Just-released balance-of-payments figures show China with a current account deficit of 13 billion dollars for the first nine months of this year. During the same period last year, the country produced a 103-billion-dollar surplus. Small surpluses in the second and third quarters were inadequate to erase the first-quarter deficit.
Higher prices for commodities helped reduce the goods trade surplus from the same period last year. About 80 % of the services trade deficit this year came from tourism. On an annual basis, the current account is still in surplus though just below 0.4 % of GDP.
The financial account shows that considerably more capital this year flowed into China in the form of direct investment than last year. The direct investment balance in January-September showed an 81-billion-dollar surplus. Other balance-of-payments figures will be published later. Other measures, however, suggest a slight increase in capital outflows this year.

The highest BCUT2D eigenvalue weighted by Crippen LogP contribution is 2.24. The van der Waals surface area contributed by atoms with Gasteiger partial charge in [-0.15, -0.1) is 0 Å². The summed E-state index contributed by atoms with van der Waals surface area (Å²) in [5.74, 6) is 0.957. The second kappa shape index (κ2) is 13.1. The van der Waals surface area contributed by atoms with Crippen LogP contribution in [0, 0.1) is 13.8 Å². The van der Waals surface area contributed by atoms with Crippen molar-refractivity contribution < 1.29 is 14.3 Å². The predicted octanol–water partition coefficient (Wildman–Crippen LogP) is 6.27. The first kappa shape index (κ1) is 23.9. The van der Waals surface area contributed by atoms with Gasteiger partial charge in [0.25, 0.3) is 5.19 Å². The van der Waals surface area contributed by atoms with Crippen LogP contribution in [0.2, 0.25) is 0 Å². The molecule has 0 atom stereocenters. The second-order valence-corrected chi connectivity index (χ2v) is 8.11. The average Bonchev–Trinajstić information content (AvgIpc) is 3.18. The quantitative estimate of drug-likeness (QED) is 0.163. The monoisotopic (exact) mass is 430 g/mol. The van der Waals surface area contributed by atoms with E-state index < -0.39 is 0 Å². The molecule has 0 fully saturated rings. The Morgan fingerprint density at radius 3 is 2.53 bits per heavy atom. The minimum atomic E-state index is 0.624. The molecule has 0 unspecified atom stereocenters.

The value of China’s foreign currency reserves has fallen by 87 billion dollars this year. Balance-of-payments figures show that China’s currency reserves increased in the first half, indicating that the decline in separately published reserves was due to exchange rate shifts and other valuation changes. In the third quarter of this year, the contraction in reserves also appears in the balance of payments, indicating that the central bank was using the forex reserves to make up for the capital outflows or support the yuan’s exchange rate. The People’s Bank of China does not release information about its foreign currency interventions. In October, the value of the foreign currency reserves fell by 34 billion dollars to 3.053 trillion dollars.
Ratio of Chinese current account components to GDP
Sources: Macrobond and SAFE.